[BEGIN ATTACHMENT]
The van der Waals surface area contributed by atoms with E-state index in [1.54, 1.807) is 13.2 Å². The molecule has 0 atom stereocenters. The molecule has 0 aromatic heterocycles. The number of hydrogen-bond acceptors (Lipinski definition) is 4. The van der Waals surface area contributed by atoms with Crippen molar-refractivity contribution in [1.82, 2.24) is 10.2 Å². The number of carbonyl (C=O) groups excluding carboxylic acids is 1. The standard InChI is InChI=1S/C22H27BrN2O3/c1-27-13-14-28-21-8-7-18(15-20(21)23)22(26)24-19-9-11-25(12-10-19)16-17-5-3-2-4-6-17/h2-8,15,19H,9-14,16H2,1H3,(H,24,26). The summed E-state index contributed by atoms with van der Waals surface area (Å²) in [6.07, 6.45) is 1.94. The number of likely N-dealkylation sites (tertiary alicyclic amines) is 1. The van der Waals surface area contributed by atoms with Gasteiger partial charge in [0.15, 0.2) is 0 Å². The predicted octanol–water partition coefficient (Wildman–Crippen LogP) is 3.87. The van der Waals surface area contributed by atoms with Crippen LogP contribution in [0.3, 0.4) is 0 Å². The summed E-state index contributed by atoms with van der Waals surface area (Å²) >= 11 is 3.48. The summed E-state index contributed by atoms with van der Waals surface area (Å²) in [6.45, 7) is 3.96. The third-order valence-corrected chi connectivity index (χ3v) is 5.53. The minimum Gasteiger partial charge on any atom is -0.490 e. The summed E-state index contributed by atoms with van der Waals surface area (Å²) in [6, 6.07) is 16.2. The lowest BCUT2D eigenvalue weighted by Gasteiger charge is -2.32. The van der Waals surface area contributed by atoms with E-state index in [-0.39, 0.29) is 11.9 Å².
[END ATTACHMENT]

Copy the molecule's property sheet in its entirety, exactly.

The van der Waals surface area contributed by atoms with E-state index in [1.54, 1.807) is 13.2 Å². The molecule has 0 atom stereocenters. The molecule has 0 aromatic heterocycles. The number of hydrogen-bond acceptors (Lipinski definition) is 4. The van der Waals surface area contributed by atoms with Crippen molar-refractivity contribution in [1.82, 2.24) is 10.2 Å². The number of carbonyl (C=O) groups excluding carboxylic acids is 1. The standard InChI is InChI=1S/C22H27BrN2O3/c1-27-13-14-28-21-8-7-18(15-20(21)23)22(26)24-19-9-11-25(12-10-19)16-17-5-3-2-4-6-17/h2-8,15,19H,9-14,16H2,1H3,(H,24,26). The summed E-state index contributed by atoms with van der Waals surface area (Å²) in [6.07, 6.45) is 1.94. The number of likely N-dealkylation sites (tertiary alicyclic amines) is 1. The van der Waals surface area contributed by atoms with Gasteiger partial charge in [0.15, 0.2) is 0 Å². The predicted octanol–water partition coefficient (Wildman–Crippen LogP) is 3.87. The van der Waals surface area contributed by atoms with Crippen LogP contribution in [0.3, 0.4) is 0 Å². The summed E-state index contributed by atoms with van der Waals surface area (Å²) >= 11 is 3.48. The summed E-state index contributed by atoms with van der Waals surface area (Å²) in [6.45, 7) is 3.96. The third-order valence-corrected chi connectivity index (χ3v) is 5.53. The minimum Gasteiger partial charge on any atom is -0.490 e. The summed E-state index contributed by atoms with van der Waals surface area (Å²) in [6, 6.07) is 16.2. The lowest BCUT2D eigenvalue weighted by Gasteiger charge is -2.32. The van der Waals surface area contributed by atoms with E-state index in [-0.39, 0.29) is 11.9 Å².